Members of both parties on the Senate Armed Services Committee called on Defense Secretary Caspar W. Weinberger yesterday to suggest cuts in President Reagan's new $238.6 billion defense budget, and Sen. John W. Warner (R-Va.) floated as one possibility reducing the active duty military force by 5 to 7 percent.
Sen. Dan Quayle (R-Ind.) warned the resisting secretary that "these reductions are going to take place" whether he helps or not and that "we're going to get ourselves in a dangerous situation" if the Defense Department refuses to proffer cuts and leaves it to Congress to impose them.
But Weinberger said as he has repeatedly, "We simply cannot reduce defense spending any further without endangering the security of the United States."
The secretary said he was "reluctant to concede on Day One" that a carefully structured defense budget must be reduced.
The budget that Reagan sent Congress on Monday has increases for defense but not for most domestic programs, and would produce a $189 billion deficit next fiscal year. Many members of both parties have vowed to moderate the defense increase.
Warner, fourth-ranking Republican on the committee, received no encouragement from either Weinberger or Gen. John W. Vessey, chairman of the Joint Chiefs of Staff, when he suggested that the best way to bring down Pentagon spending quickly might be to reduce the active duty military force by 5 to 7 percent.
In an interview afterward, Warner said he is looking at a 5 percent reduction in the 2.1 million active duty force, which would mean taking 105,000 service men and women off the Pentagon payroll. Warner added that he has been consulting with National Guard officials to see how people discharged for economy reasons could be enticed to join reserve units near their homes where they would be on call for emergency duty.
The senator said that the 5 percent manpower cut would save between $3 billion to $4 billion, and more if related economies are counted.
Warner, like Quayle, warned Weinberger that congressional cuts in the defense budget are inevitable this year. "Nothing is certain but death and taxes and a cut by Congress in defense spending," Warner told Weinberger.
Committee Chairman John G. Tower (R-Tex.), however, stood firmly behind Weinberger in opposing cuts. Tower, declaring that there is "pork" in defense contracts, released a letter to colleagues asking them for military activities that could be eliminated in their home areas to help reduce defense spending.
In a Dear Colleague letter, Tower said he found it "intriguing" that "in one breath senators will argue for reductions in defense, and then in another breath will argue just as strongly that such reductions should not be made in programs located in their states.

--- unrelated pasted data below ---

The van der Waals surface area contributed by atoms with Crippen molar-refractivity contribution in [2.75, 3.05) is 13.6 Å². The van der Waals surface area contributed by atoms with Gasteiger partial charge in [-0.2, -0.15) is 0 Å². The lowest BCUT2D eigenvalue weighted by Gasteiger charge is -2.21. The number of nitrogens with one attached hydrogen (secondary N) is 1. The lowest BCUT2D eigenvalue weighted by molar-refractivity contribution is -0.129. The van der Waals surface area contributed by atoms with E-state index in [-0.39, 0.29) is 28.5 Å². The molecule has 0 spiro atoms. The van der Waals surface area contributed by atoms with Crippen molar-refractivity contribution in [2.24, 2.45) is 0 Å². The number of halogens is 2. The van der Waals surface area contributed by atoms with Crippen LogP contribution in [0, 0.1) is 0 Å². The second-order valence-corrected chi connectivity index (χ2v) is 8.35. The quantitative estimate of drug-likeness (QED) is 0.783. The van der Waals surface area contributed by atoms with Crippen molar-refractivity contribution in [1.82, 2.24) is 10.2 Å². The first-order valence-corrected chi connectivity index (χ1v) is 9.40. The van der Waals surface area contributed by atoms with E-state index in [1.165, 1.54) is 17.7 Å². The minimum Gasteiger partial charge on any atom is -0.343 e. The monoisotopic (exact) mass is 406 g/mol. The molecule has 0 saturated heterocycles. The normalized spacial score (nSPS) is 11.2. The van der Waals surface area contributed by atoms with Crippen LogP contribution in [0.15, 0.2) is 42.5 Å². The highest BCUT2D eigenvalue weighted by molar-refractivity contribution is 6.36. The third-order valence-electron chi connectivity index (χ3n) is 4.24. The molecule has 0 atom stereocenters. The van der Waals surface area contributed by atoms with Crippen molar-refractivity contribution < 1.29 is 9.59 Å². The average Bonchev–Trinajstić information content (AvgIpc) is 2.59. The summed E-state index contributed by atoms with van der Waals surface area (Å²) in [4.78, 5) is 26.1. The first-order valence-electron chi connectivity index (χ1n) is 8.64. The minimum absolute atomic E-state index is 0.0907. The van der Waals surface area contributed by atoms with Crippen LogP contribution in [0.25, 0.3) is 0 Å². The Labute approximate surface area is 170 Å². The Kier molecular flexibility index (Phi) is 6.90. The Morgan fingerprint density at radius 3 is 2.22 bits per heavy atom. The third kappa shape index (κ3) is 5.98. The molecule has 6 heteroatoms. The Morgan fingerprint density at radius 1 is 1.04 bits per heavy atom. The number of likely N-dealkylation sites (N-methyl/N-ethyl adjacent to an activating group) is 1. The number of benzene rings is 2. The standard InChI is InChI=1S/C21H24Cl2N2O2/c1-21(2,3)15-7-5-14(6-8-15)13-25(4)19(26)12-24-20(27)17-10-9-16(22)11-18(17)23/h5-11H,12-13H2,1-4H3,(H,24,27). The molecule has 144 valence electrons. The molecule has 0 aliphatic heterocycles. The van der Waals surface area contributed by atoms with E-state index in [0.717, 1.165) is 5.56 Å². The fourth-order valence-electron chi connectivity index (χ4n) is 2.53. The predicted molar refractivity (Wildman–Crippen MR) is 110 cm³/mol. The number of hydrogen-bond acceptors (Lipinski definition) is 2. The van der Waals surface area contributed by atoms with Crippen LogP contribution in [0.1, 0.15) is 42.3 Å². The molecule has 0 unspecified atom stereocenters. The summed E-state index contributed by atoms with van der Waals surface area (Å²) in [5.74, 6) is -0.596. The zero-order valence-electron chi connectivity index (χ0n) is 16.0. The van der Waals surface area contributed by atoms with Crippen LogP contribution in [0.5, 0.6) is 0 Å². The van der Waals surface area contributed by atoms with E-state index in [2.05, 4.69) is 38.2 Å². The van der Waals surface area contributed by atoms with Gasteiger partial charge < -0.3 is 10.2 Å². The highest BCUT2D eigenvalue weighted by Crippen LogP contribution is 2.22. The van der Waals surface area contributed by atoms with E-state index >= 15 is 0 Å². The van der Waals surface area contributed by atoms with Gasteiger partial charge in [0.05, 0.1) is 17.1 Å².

"I would invite every senator," Tower wrote, "to give me a list by March 1, 1983, of any defense-related project in his or her state where a reduction of expenditures could be made because such expenditure is not essential for national defense."
Laughter broke out in the crowded hearing room at the Dirksen Office Building as Tower outlined his proposal.
Sen. Henry M. Jackson (D-Wash.), ranking Democrat on the committee, told Weinberger that he is defending his budget "at a time of changing. There cannot be a massive change based solely on the economy," Jackson said. But he added that "clearly" there could be "substantial reductions" in the president's military program which would still enable the United States "to provide a steady hand in an unsteady world."
Weinberger during several of the exchanges warned that cutting the defense budget would cost thousands of jobs and millions of dollars in tax revenues for the federal government. While stressing building up the nation's defenses was not designed to help the economy but to strengthen America and its allies, Weinberger said that "for each $1 billion cut, you lose about 35,000 jobs."
He added that "for every dollar cut in defense spending, you probably cut the deficit by 50 cents," partly because of losses of tax revenue.
Sen. Edward M. Kennedy (D-Mass.) engaged in a heated but inconclusive exchange with Weinberger on whether the United States could defend itself and allies with forces in being today. Weinberger parried several of Kennedy's thrusts by saying no one could predict how well U.S. military forces would do without knowing the type of attack.
Weinberger stressed that the United States did not possess enough strategic nuclear weapons to provide the kind of deterrence Reagan believes is needed.